Th Jefferson

— page 3 —
Will and Codicil of Thomas Jefferson (1826)

I Thomas Jefferson of Monticello in Albemarle made and add the following codicil to my will controlling the same so far as its provisions go I recommend to my daughter Martha Randolph the maintenance and care of my well beloved sister Ann Scott Marks and trust confidently from affection to her as well as for my sake she will never let her want a comfort.- I have made no specifick provisions for the comfortable maintenance of my son in law Thomas M. Randolph because of the difficulty and uncertainty of devising terms which shall vest any beneficial interest in him which the law will not transfer to the benefit of his creditors to the destitution of my daughter and her family and disablement of her to supply him whereas property placed under the executive right of my daughter and her independent will as if she were a feme sole considering the relations in which she both to him and his children will be a certain resource against want for all. I give to my friend James Madison of montpelier my gold mounted walking staff of animal horn as a token of the cordial and affectionate friendship which for nearly now an half century, has united us in the same principles and pursuits of what we have deemed for the greatest good of our country. I give to the university of Virginia my library except such particular books only and of the same edition as it may already possess when this legacy shall take effect the rest of my said library remaining after those given to the university shall have been taken out I give to my two grandsons in law Nicholas P. Trist and Joseph Coolidge.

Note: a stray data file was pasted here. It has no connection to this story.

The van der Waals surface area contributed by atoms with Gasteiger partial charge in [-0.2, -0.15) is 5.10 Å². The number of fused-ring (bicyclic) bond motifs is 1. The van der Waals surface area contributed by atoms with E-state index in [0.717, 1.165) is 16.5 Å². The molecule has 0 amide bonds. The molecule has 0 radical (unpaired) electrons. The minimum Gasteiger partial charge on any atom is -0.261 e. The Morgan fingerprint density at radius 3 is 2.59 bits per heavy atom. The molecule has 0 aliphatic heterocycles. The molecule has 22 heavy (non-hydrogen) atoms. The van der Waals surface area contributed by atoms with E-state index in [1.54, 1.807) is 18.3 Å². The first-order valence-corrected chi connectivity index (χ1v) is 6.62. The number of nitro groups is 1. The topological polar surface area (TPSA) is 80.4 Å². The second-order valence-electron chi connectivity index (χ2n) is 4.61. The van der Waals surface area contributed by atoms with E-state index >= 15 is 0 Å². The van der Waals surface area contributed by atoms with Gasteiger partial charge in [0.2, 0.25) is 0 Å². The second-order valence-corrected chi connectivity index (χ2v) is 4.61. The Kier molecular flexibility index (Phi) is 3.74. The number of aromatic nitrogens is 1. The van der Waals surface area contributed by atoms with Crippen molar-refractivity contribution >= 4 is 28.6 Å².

To my grandson Thomas Jefferson Randolph I give my silver watch in preference of the golden one because of its superior excellence. my papers of business going of course to him as my executor all others of a literary or other caracter I give him as of his own property.

Th. Jefferson

— page 4 —
Will and Codicil of Thomas Jefferson (1826)

I give a gold watch to each of my grand children who shall not have already received one from me to be purchased and delivered by executors to my grand sons at the 21 and grand daughters at that of sixteen.